The Alliance for Affordable Internet (A4AI) has cast strong doubts over the United Nations’ (UN) objective to provide universal affordable access to the internet by 2020, suggesting it could take decades to reach this goal.
“More than half of the world’s population can’t take advantage of the internet,” said Mrs Omobola Johnson, AFAI chair adding that “Just one in five people in Africa is online today and growth is slowing.”
At this rate, Johnson suggested it could take until 2042 for the UN to achieve its goal. “The reality is we have a long way to go,” she stated.
Key to improving matters is driving down the cost of accessibility. “We must set out to work towards 1Gb of data being priced at 2 per cent of monthly household income,” said Johnson, noting that in many African countries such a bundle costs upwards of 5 per cent of income.
“We need to take action now. We need to seize the opportunity the internet has provided. As the world steams ahead our continent is being left behind. The digital divide threatens to exacerbate existing inequalities among women and the young etc. These are the areas we need to grow.”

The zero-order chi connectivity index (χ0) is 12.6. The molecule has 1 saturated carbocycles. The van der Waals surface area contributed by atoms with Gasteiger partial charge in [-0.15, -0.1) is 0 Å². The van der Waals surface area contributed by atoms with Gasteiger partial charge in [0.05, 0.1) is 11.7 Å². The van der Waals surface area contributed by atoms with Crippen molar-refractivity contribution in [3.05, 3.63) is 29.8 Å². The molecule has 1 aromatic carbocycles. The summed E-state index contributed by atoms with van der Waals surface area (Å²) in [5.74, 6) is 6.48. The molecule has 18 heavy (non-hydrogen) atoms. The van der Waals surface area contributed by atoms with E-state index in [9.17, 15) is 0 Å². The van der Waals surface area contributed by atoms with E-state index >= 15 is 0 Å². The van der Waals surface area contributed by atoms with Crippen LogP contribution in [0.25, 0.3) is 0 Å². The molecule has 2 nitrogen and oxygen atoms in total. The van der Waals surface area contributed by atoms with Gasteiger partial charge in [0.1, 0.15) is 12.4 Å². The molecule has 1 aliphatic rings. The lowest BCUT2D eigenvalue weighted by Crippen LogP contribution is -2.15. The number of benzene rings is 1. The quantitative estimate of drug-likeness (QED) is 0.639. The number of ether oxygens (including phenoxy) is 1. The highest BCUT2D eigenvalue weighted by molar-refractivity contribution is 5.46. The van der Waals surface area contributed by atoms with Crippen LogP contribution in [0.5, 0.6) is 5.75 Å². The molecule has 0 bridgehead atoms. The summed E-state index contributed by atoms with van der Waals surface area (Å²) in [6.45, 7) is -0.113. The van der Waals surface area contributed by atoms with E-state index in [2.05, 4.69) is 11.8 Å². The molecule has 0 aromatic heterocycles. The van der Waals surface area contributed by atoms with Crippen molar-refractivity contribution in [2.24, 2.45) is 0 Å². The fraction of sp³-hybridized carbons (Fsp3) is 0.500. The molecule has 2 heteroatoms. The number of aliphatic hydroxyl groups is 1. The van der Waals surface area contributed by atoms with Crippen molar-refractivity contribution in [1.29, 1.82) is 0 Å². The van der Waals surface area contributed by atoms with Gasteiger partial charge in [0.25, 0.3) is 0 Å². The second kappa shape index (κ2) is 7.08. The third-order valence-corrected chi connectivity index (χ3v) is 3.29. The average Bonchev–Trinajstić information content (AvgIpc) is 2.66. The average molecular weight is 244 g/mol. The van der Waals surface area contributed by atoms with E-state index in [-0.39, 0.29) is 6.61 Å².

Johnson stressed that connectivity must become a priority at the highest level of government. And different parties should collaborate for wider industry success, while also ensuring that content created for the internet is developed locally.
“There is much work to be done before we achieve closing this digital divide. The internet has brought us close together as a continent, now we must work closer together to ensure the digital revolution and that no African is left out as we take our place in the digital world,” she said.